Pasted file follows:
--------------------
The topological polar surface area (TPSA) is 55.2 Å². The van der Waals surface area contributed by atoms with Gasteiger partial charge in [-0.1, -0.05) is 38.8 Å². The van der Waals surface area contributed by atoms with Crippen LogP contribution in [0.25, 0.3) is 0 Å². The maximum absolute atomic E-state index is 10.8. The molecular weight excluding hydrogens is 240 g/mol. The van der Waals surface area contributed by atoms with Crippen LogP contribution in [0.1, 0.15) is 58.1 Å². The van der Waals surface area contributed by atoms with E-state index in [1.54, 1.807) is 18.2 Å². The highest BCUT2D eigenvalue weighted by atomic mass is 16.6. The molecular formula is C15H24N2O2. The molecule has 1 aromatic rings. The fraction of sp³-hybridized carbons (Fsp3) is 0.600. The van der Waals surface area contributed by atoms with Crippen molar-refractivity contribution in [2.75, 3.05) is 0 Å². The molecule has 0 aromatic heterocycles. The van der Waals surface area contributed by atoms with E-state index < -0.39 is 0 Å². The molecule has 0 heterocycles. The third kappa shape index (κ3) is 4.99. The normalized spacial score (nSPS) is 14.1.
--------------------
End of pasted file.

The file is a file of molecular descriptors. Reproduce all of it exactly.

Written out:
The topological polar surface area (TPSA) is 55.2 Å². The van der Waals surface area contributed by atoms with Gasteiger partial charge in [-0.1, -0.05) is 38.8 Å². The van der Waals surface area contributed by atoms with Crippen LogP contribution in [0.25, 0.3) is 0 Å². The maximum absolute atomic E-state index is 10.8. The molecular weight excluding hydrogens is 240 g/mol. The van der Waals surface area contributed by atoms with Crippen LogP contribution in [0.1, 0.15) is 58.1 Å². The van der Waals surface area contributed by atoms with E-state index in [1.54, 1.807) is 18.2 Å². The highest BCUT2D eigenvalue weighted by atomic mass is 16.6. The molecular formula is C15H24N2O2. The molecule has 1 aromatic rings. The fraction of sp³-hybridized carbons (Fsp3) is 0.600. The van der Waals surface area contributed by atoms with Crippen molar-refractivity contribution in [2.75, 3.05) is 0 Å². The molecule has 0 aromatic heterocycles. The van der Waals surface area contributed by atoms with E-state index < -0.39 is 0 Å². The molecule has 0 heterocycles. The third kappa shape index (κ3) is 4.99. The normalized spacial score (nSPS) is 14.1.